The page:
A: Our current thinking on tools is that we expect that we will make clean-slate “best effort” tools freely available at some point in the future. These tools would be like all typical security tools, being not particularly trustworthy, and thus vulnerable to attacker subversion. They would mostly be useful for catching attackers as they first enter into the domain, and are not particularly sophisticated. However we will only make those tools available once we have commercial-grade tools available, that have a trust argument for why these paid tools have the ability to stand up to sophisticated and well-resourced adversaries. And in the background we will work with vendors to add capabilities such as SMM Dual Monitor mode, which significantly strengthen the trust arguments

Q: The Copernicus release is mostly Windows-centric, but also includes a cross-platform, bios_diff.py tool in the release. Will the new LegbaCore github tree include a open source bios_diff project, perhaps to get open source patches for improved BIOS parsing beyond EFIPWN, perhaps like that in UEFITool?
A: While bios_diff.py continues to provide the only simple, semantically aware integrity checking capability for BIOS, it has a number of issues. E.g. in the context of our latest work, it simply doesn’t work to integrity check Apple firmware, because Apple firmware update structure does not look the same as the structure on-disk.

Q: Post-October/HITB, what’s the next LegbaCore BIOS/UEFI security training event you’ll be giving?
A: Later in October I’ll be offering a similar training at Ruxcon breakpoint. Beyond that we are fairly busy with private training engagements.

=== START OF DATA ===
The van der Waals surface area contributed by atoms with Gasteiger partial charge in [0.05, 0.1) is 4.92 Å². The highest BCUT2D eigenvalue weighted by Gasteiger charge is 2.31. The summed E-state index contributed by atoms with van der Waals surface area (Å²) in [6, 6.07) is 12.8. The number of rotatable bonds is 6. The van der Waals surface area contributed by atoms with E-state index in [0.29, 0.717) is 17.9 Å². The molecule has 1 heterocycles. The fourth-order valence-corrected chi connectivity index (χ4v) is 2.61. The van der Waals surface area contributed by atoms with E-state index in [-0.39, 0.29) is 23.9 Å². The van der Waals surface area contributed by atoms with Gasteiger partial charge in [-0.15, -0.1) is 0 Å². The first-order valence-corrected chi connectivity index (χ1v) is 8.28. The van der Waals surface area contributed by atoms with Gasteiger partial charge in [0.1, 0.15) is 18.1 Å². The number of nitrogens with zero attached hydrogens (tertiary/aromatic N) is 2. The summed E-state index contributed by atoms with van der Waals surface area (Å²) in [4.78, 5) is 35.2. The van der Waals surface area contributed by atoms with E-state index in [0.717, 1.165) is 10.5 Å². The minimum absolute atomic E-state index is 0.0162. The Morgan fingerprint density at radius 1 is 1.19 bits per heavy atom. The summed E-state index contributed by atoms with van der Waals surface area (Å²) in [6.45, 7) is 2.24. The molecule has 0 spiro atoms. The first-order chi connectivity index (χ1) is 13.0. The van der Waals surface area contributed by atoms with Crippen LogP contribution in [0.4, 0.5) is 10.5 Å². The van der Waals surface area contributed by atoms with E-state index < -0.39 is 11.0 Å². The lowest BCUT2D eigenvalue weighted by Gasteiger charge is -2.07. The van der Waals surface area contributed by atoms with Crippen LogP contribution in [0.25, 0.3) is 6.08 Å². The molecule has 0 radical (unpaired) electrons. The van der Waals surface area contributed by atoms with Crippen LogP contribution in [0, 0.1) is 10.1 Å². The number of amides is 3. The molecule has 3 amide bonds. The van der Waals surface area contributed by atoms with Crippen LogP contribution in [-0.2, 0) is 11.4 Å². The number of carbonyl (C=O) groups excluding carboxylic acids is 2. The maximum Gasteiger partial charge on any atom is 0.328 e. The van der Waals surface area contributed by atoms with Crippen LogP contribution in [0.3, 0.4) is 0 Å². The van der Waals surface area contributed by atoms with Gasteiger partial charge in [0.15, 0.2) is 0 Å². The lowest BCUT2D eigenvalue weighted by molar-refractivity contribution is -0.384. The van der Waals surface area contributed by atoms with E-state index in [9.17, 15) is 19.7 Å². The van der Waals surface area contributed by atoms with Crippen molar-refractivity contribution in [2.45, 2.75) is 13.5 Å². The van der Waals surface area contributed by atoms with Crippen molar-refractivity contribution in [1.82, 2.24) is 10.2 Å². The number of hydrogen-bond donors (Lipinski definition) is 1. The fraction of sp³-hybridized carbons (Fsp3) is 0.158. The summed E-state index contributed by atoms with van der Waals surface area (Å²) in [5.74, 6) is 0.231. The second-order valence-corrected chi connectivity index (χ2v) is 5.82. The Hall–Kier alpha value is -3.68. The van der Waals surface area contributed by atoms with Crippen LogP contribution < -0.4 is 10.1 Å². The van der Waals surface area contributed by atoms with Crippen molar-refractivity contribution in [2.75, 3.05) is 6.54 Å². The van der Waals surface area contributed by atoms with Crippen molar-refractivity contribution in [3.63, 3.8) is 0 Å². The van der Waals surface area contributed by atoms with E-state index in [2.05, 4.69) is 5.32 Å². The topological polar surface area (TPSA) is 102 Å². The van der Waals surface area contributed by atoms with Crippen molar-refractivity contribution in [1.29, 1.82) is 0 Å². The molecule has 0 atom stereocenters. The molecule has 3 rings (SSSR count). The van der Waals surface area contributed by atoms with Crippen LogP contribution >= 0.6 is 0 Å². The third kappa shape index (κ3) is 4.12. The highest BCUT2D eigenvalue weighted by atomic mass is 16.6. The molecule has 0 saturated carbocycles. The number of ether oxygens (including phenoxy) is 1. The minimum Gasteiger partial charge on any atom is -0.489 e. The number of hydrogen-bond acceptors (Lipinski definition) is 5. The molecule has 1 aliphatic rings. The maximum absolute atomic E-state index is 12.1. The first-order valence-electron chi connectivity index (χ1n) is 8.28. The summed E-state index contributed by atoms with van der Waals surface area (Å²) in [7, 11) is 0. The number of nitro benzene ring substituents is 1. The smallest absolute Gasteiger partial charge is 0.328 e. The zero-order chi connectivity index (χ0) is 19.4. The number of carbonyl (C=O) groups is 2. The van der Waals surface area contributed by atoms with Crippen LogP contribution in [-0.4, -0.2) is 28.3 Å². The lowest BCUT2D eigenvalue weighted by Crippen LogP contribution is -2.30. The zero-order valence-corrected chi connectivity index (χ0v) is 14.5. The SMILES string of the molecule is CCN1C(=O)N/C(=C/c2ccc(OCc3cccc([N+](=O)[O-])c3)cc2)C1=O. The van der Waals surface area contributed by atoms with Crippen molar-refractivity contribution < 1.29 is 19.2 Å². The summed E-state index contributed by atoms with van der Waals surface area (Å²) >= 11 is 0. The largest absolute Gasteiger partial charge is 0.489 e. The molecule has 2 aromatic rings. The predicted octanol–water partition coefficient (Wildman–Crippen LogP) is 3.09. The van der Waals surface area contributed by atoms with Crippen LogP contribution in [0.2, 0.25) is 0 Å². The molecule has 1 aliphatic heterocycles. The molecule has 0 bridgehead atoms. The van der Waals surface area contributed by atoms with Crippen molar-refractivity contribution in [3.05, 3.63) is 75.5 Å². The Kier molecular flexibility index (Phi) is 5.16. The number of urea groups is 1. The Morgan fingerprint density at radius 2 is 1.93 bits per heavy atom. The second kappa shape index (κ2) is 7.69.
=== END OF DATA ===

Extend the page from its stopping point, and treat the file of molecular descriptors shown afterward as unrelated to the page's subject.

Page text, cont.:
Q: Any hints what kind of new firmware vulnerability research you’re working on, and when we might see some of the results?
A: We are branching out to the security of peripheral devices such as network cards, HDs/SSDs, embedded controllers, GPUs, the Intel Management Engine, etc. We are shooting to have our first talk on one of these topics around December.

Q: Recently Stephan of coreboot mentioned that in the past MITRE said that Chrome OS firmware was more secure than UEFI. Both coreboot+depthcharge’s Verified Boot and UEFI’s Secure Boot both seem pretty similar, in terms of PKI usage. Have you an opinion on the security strength of either of these firmware solutions?
A: We have never evaluated CoreBoot to any level of depth. Hardware-wise, we like the Chromebook requirement to provide physical write protection for the flash chip via a screw. The way that Chromebooks supposedly root their boot trust in the embedded controller hardware, as described to us, sounded like a good idea. But without having actually spent time looking at the platforms, we cannot say much in terms of the security (or lack thereof) relative to UEFI-based systems.

—-[End of interview.]

Thanks Corey and Xeno!

The code was added 5 days ago, and I missed it!

Upcoming training:

Stephan’s comment on coreboot security: